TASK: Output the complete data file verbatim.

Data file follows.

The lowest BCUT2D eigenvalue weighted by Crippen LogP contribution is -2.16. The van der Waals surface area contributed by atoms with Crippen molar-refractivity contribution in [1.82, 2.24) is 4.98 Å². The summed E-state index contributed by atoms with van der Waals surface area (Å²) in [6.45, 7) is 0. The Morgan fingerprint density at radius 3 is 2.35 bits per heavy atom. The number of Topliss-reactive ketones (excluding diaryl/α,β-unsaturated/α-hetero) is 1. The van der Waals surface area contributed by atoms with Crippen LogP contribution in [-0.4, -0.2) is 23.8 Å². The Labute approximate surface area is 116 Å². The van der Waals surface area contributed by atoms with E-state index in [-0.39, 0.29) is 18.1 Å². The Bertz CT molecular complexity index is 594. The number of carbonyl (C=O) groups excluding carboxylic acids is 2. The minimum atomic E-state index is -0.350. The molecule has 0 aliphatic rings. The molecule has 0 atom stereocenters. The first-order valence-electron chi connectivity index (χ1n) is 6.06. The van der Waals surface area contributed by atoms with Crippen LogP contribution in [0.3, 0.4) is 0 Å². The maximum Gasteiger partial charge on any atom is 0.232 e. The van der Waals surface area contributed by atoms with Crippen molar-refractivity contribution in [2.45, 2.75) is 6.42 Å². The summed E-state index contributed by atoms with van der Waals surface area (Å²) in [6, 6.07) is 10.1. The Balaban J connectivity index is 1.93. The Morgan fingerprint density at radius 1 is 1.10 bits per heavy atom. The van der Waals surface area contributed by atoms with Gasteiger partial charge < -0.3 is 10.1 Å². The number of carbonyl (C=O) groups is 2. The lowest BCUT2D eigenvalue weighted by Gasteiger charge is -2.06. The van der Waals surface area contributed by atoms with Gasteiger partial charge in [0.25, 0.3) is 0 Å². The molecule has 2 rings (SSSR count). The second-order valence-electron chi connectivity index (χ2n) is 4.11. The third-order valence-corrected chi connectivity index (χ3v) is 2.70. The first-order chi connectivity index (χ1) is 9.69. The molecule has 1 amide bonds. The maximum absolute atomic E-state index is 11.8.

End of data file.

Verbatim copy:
The lowest BCUT2D eigenvalue weighted by Crippen LogP contribution is -2.16. The van der Waals surface area contributed by atoms with Crippen molar-refractivity contribution in [1.82, 2.24) is 4.98 Å². The summed E-state index contributed by atoms with van der Waals surface area (Å²) in [6.45, 7) is 0. The Morgan fingerprint density at radius 3 is 2.35 bits per heavy atom. The number of Topliss-reactive ketones (excluding diaryl/α,β-unsaturated/α-hetero) is 1. The van der Waals surface area contributed by atoms with Crippen LogP contribution in [-0.4, -0.2) is 23.8 Å². The Labute approximate surface area is 116 Å². The van der Waals surface area contributed by atoms with E-state index in [-0.39, 0.29) is 18.1 Å². The Bertz CT molecular complexity index is 594. The number of carbonyl (C=O) groups excluding carboxylic acids is 2. The minimum atomic E-state index is -0.350. The molecule has 0 aliphatic rings. The molecule has 0 atom stereocenters. The first-order valence-electron chi connectivity index (χ1n) is 6.06. The van der Waals surface area contributed by atoms with Crippen LogP contribution in [0.3, 0.4) is 0 Å². The maximum Gasteiger partial charge on any atom is 0.232 e. The van der Waals surface area contributed by atoms with Crippen molar-refractivity contribution in [2.45, 2.75) is 6.42 Å². The summed E-state index contributed by atoms with van der Waals surface area (Å²) in [6, 6.07) is 10.1. The Balaban J connectivity index is 1.93. The Morgan fingerprint density at radius 1 is 1.10 bits per heavy atom. The van der Waals surface area contributed by atoms with Gasteiger partial charge < -0.3 is 10.1 Å². The number of carbonyl (C=O) groups is 2. The lowest BCUT2D eigenvalue weighted by Gasteiger charge is -2.06. The van der Waals surface area contributed by atoms with Gasteiger partial charge in [0.25, 0.3) is 0 Å². The molecule has 2 rings (SSSR count). The second-order valence-electron chi connectivity index (χ2n) is 4.11. The third-order valence-corrected chi connectivity index (χ3v) is 2.70. The first-order chi connectivity index (χ1) is 9.69. The molecule has 1 amide bonds. The maximum absolute atomic E-state index is 11.8.